DO or Die: Dissolved Oxygen Testing in Ross Creek

All animals and insects need oxygen to live and they acquire it in a variety of ways. They use it to convert nutrients into the energy they all need for life itself. Getting this oxygen is easy for terrestrial creatures, including humans. The air that surrounds us contains abundant oxygen (about 20% is oxygen) and we are well adapted for extracting what we need.

Board member Parker Pringle (left) and Drake High student Logan Smith with a DO logger inside its protective casing, just before it was installed. Every effort is made to hide the loggers to prevent vandalism and theft. Photo by Sandy Guldman

Getting essential oxygen is much harder for fish. Oxygen is not very soluble in water and fish can only access dissolved oxygen (DO). Worse, as temperatures rise, oxygen solubility goes down and fish requirements for it go up. DO is always an important factor in aquatic habitat quality for fish and in summer, when temperatures rise, it can become the critical factor in determining fish survival.

How does oxygen get into the water? Oxygen enters water from air or as a plant byproduct. From the air, oxygen slowly diffuses through the water surface or is mixed in quickly through aeration. DO is also a byproduct of photosynthesis from aquatic plants. As a result, DO levels can fall at night, when there is no photosynthesis, and rise during the day. Winds contribute to DO by aerating the water when they blow over it. Waterfalls and riffles also aerate water. Abundant, well-aerated groundwater inputs can both cool the water and directly contribute more DO.

Why measure dissolved oxygen? We measure DO because it is so critical to the health, and the very survival, of fish. We measure DO as milligrams per liter (mg/L). DO levels and how they vary throughout the day are important in monitoring environmental quality and determining needed management actions. DO requirements vary with fish species, stage of development, temperatures at which prior acclimation occurred, and activity level. As noted above, DO levels and fish metabolic rates both depend on temperature: as temperature increases, the saturation level of DO in the water decreases, but fish become more active and their DO requirements increase. The table below summarizes information about steelhead trout in our watershed.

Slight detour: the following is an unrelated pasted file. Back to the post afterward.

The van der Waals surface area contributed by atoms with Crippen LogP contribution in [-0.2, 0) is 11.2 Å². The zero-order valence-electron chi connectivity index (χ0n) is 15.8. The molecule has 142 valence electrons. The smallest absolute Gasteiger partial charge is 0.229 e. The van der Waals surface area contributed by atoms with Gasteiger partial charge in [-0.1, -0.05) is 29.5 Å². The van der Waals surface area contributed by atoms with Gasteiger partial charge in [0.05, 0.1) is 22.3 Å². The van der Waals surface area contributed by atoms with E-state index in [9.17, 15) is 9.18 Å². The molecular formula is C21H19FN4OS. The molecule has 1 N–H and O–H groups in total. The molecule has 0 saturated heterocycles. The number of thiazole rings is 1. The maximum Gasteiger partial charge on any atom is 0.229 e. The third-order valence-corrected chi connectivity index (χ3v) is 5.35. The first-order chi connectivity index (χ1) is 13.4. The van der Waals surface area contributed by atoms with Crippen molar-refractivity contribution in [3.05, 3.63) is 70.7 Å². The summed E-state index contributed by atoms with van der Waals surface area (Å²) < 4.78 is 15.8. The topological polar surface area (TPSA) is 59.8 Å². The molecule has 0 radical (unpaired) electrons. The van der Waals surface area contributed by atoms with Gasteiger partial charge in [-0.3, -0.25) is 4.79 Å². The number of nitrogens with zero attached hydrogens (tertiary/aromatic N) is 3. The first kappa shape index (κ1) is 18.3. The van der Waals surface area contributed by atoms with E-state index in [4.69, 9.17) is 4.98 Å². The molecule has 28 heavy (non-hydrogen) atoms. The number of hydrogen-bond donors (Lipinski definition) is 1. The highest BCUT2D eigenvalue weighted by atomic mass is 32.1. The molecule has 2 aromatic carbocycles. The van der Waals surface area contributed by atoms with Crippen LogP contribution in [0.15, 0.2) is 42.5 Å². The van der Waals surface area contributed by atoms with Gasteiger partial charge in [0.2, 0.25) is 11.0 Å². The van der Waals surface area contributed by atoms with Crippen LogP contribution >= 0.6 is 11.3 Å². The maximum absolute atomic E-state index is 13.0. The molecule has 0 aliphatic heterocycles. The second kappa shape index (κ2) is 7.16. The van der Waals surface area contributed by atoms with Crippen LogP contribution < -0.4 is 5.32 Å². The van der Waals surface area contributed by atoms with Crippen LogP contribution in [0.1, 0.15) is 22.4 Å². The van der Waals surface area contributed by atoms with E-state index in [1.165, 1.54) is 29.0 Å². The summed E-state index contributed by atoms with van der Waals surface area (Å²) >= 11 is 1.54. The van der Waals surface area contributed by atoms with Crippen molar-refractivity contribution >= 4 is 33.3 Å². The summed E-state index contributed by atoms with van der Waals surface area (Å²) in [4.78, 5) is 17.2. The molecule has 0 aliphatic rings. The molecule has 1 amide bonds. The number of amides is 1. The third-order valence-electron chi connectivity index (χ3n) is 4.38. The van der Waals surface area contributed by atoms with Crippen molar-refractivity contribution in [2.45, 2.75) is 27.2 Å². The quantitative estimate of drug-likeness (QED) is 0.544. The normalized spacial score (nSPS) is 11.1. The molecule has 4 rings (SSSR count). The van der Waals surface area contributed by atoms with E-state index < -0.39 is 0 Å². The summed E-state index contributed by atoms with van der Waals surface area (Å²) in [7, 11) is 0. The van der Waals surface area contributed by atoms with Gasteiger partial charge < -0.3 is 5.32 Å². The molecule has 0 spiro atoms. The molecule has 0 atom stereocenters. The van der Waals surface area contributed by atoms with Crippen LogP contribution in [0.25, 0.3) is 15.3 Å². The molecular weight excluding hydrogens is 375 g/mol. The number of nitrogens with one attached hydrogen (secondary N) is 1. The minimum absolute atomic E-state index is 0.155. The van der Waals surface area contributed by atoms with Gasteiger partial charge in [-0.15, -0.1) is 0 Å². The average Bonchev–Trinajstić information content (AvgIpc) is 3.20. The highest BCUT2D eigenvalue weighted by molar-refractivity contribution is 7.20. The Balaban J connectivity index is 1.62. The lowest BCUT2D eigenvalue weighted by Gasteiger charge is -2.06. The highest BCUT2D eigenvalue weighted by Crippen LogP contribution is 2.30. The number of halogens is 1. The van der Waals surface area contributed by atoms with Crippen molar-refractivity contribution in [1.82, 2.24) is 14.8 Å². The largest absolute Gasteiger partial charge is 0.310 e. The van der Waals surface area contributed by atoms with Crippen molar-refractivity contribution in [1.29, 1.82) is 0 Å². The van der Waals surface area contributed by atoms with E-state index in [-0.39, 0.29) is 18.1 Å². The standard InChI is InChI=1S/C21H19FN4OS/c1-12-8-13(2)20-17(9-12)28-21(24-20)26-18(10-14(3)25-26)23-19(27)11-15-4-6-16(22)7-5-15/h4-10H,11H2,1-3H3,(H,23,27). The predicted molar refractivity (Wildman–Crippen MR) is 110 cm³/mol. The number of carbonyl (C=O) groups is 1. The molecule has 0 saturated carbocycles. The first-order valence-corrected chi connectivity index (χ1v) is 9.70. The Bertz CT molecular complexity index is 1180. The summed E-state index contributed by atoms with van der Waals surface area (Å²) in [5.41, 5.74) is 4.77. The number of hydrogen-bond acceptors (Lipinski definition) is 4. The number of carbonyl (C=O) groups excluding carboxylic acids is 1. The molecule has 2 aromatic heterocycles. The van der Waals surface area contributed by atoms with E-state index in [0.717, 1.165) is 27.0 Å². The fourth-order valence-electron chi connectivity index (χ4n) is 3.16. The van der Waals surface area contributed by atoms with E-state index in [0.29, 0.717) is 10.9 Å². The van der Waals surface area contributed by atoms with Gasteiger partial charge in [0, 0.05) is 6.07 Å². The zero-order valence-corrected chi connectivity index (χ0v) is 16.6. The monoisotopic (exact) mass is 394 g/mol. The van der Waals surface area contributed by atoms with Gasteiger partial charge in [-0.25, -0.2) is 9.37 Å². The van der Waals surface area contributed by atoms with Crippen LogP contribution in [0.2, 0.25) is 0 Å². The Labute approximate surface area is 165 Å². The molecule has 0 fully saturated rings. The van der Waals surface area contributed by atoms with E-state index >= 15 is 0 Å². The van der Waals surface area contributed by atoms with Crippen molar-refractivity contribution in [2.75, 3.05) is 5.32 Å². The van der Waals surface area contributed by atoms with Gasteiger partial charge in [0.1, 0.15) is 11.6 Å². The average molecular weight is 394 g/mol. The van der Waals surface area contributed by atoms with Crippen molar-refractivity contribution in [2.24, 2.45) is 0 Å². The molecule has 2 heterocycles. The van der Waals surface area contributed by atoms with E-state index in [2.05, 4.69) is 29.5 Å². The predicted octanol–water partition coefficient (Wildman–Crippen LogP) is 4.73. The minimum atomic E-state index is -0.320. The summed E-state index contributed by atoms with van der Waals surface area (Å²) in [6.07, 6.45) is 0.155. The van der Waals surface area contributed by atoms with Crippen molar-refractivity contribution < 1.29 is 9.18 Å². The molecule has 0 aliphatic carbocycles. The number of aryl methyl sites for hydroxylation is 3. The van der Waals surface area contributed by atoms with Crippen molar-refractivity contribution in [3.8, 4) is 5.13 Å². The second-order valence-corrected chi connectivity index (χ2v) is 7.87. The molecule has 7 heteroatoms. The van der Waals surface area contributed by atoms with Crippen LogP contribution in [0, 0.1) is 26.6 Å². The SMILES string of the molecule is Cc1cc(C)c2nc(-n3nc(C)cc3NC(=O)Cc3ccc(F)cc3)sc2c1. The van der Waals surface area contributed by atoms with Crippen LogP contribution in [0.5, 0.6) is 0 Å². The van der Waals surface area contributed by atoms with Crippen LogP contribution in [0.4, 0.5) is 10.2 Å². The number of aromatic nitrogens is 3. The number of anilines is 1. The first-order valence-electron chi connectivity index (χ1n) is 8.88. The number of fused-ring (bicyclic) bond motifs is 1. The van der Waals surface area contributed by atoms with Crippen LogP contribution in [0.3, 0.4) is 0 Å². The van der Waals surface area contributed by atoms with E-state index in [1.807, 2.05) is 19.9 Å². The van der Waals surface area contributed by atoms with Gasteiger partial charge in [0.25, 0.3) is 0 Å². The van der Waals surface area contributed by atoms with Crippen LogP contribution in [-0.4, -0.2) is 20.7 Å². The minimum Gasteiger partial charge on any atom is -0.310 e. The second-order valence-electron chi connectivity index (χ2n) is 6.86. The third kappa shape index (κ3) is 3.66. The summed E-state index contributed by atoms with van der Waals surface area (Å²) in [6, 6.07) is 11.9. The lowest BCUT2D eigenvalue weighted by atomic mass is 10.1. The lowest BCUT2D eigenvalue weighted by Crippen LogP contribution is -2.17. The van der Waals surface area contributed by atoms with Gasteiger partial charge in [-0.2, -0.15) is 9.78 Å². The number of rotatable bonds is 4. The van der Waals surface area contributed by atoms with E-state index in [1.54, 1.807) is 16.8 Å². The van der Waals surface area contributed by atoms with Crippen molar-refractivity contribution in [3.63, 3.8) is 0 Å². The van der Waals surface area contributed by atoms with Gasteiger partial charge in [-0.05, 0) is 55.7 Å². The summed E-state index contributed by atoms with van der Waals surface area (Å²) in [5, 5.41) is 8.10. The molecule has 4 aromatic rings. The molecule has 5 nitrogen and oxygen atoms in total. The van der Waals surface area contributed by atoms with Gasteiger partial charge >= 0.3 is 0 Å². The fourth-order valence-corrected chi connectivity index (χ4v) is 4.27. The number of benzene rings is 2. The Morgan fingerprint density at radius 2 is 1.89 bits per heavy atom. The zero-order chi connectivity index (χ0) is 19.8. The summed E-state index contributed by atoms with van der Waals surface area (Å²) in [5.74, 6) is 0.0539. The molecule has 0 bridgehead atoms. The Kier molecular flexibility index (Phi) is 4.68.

In general, salmonids incubated at low DO levels are small with slower development, are weak, and abnormal structural growth is more common. For juveniles and adults, low DO can result in reduced fecundity and even prevent spawning. (Salmonids are also affected by many other factors: water depth, pH, velocity, turbidity and gravel characteristics for spawning. Assessments of streams for suitability consider all these parameters.)

Friends has been measuring temperature and DO in the watershed since 2008. While we have logged the temperature at 15minute intervals, we measured DO only a few times a year when we installed and downloaded the temperature loggers. DO measuring equipment is expensive and challenging to maintain, which is why we used it infrequently. However, the amount of DO in creek water is as important as temperature as a measure of habitat quality.

Structures such as this log, installed in Ross Creek, do triple duty: provide shelter for fish, protect the creek bank from erosion, and are convenient places to attach temperature gauges. Photo by Sandy Guldman

On March 7 of this year Friends installed three loggers in Ross Creek that record both temperature and DO. We set them to record every 15 minutes. These instruments are fitted with a pre-calibrated optical sensor that will last 6 months. Collecting these data will greatly improve our DO records. We also installed three loggers that record only temperature, continuing our long-term temperature monitoring. Sadly, over the years we have had three temperature loggers stolen and several removed from the water.

Measurements of DO, taken during the March day when we were installing temperature loggers, showed very low levels of DO in the water that emerges from the release valve at the base of Phoenix Lake, with generally higher levels downstream, the result of natural aeration. However, as the summer progresses, water levels fall and temperatures rise, leading to generally lower DO levels throughout the creek. The continuously monitored DO at three separate locations will provide more detailed information and perhaps suggest ways to improve conditions for fish in Ross Creek.

We extend our thanks to the Marin County Fish and Wildlife Commission for funding the purchase of our new DO loggers and, over the years, half of our temperature loggers.

Much of the technical information came from Fondriest Environmental, Inc. 2013. Dissolved Oxygen. Fundamentals of Environmental Measurements.